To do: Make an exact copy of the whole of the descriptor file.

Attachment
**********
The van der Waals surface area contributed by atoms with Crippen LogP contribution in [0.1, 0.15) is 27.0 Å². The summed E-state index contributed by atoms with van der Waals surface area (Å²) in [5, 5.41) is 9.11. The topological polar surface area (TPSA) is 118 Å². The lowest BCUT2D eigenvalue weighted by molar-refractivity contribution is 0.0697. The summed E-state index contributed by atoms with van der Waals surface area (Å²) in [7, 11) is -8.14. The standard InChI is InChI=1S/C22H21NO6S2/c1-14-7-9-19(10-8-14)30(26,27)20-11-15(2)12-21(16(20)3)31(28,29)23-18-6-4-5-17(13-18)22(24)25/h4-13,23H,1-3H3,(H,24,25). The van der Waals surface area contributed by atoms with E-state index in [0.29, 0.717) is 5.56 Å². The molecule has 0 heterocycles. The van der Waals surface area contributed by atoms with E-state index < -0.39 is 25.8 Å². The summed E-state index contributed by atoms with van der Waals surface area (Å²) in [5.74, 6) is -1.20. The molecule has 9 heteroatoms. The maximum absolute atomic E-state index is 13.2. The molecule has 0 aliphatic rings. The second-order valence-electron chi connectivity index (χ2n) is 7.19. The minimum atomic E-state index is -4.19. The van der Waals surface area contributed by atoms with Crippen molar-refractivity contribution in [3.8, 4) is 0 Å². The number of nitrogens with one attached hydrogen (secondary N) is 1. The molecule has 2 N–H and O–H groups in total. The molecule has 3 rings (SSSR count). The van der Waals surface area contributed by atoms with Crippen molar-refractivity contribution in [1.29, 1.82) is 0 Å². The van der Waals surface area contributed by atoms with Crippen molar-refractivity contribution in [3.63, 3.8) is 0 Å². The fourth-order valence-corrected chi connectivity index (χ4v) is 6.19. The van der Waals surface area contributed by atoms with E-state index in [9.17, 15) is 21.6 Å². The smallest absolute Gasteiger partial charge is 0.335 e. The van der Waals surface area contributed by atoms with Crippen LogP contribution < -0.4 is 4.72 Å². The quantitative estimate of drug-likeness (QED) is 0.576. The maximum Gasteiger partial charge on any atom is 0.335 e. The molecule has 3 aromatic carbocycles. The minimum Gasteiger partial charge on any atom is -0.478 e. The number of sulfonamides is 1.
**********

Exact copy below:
The van der Waals surface area contributed by atoms with Crippen LogP contribution in [0.1, 0.15) is 27.0 Å². The summed E-state index contributed by atoms with van der Waals surface area (Å²) in [5, 5.41) is 9.11. The topological polar surface area (TPSA) is 118 Å². The lowest BCUT2D eigenvalue weighted by molar-refractivity contribution is 0.0697. The summed E-state index contributed by atoms with van der Waals surface area (Å²) in [7, 11) is -8.14. The standard InChI is InChI=1S/C22H21NO6S2/c1-14-7-9-19(10-8-14)30(26,27)20-11-15(2)12-21(16(20)3)31(28,29)23-18-6-4-5-17(13-18)22(24)25/h4-13,23H,1-3H3,(H,24,25). The van der Waals surface area contributed by atoms with E-state index in [0.29, 0.717) is 5.56 Å². The molecule has 0 heterocycles. The van der Waals surface area contributed by atoms with E-state index < -0.39 is 25.8 Å². The summed E-state index contributed by atoms with van der Waals surface area (Å²) in [5.74, 6) is -1.20. The molecule has 9 heteroatoms. The maximum absolute atomic E-state index is 13.2. The molecule has 0 aliphatic rings. The second-order valence-electron chi connectivity index (χ2n) is 7.19. The minimum atomic E-state index is -4.19. The van der Waals surface area contributed by atoms with Crippen molar-refractivity contribution in [3.8, 4) is 0 Å². The number of nitrogens with one attached hydrogen (secondary N) is 1. The molecule has 2 N–H and O–H groups in total. The molecule has 3 rings (SSSR count). The van der Waals surface area contributed by atoms with Crippen molar-refractivity contribution in [1.29, 1.82) is 0 Å². The van der Waals surface area contributed by atoms with Crippen molar-refractivity contribution in [3.63, 3.8) is 0 Å². The fourth-order valence-corrected chi connectivity index (χ4v) is 6.19. The van der Waals surface area contributed by atoms with E-state index in [9.17, 15) is 21.6 Å². The smallest absolute Gasteiger partial charge is 0.335 e. The van der Waals surface area contributed by atoms with Crippen LogP contribution < -0.4 is 4.72 Å². The quantitative estimate of drug-likeness (QED) is 0.576. The maximum Gasteiger partial charge on any atom is 0.335 e. The molecule has 3 aromatic carbocycles. The minimum Gasteiger partial charge on any atom is -0.478 e. The number of sulfonamides is 1.